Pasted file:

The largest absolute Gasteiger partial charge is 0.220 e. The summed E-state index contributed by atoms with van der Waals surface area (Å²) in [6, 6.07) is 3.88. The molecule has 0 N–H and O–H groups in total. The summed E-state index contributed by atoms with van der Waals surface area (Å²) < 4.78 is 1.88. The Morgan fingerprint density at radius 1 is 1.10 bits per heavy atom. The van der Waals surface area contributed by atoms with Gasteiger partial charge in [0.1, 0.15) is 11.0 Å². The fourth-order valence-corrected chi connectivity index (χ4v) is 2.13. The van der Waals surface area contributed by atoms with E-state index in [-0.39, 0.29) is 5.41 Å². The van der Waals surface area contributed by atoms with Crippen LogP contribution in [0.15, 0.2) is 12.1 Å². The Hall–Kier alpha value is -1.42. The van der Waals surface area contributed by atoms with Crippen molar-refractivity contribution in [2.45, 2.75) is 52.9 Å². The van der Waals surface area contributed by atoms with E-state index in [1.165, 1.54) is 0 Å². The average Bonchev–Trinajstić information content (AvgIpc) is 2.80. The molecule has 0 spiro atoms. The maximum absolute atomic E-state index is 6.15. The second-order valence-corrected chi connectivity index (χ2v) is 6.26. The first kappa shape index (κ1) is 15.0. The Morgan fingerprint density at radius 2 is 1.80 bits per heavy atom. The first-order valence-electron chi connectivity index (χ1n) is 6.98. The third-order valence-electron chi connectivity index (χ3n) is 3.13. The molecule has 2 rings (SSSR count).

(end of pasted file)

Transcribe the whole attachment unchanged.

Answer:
The largest absolute Gasteiger partial charge is 0.220 e. The summed E-state index contributed by atoms with van der Waals surface area (Å²) in [6, 6.07) is 3.88. The molecule has 0 N–H and O–H groups in total. The summed E-state index contributed by atoms with van der Waals surface area (Å²) < 4.78 is 1.88. The Morgan fingerprint density at radius 1 is 1.10 bits per heavy atom. The van der Waals surface area contributed by atoms with Gasteiger partial charge in [0.1, 0.15) is 11.0 Å². The fourth-order valence-corrected chi connectivity index (χ4v) is 2.13. The van der Waals surface area contributed by atoms with E-state index in [-0.39, 0.29) is 5.41 Å². The van der Waals surface area contributed by atoms with Crippen LogP contribution in [0.15, 0.2) is 12.1 Å². The Hall–Kier alpha value is -1.42. The van der Waals surface area contributed by atoms with Crippen molar-refractivity contribution in [2.45, 2.75) is 52.9 Å². The van der Waals surface area contributed by atoms with E-state index in [1.165, 1.54) is 0 Å². The average Bonchev–Trinajstić information content (AvgIpc) is 2.80. The molecule has 0 spiro atoms. The maximum absolute atomic E-state index is 6.15. The second-order valence-corrected chi connectivity index (χ2v) is 6.26. The first kappa shape index (κ1) is 15.0. The Morgan fingerprint density at radius 2 is 1.80 bits per heavy atom. The first-order valence-electron chi connectivity index (χ1n) is 6.98. The third-order valence-electron chi connectivity index (χ3n) is 3.13. The molecule has 2 rings (SSSR count).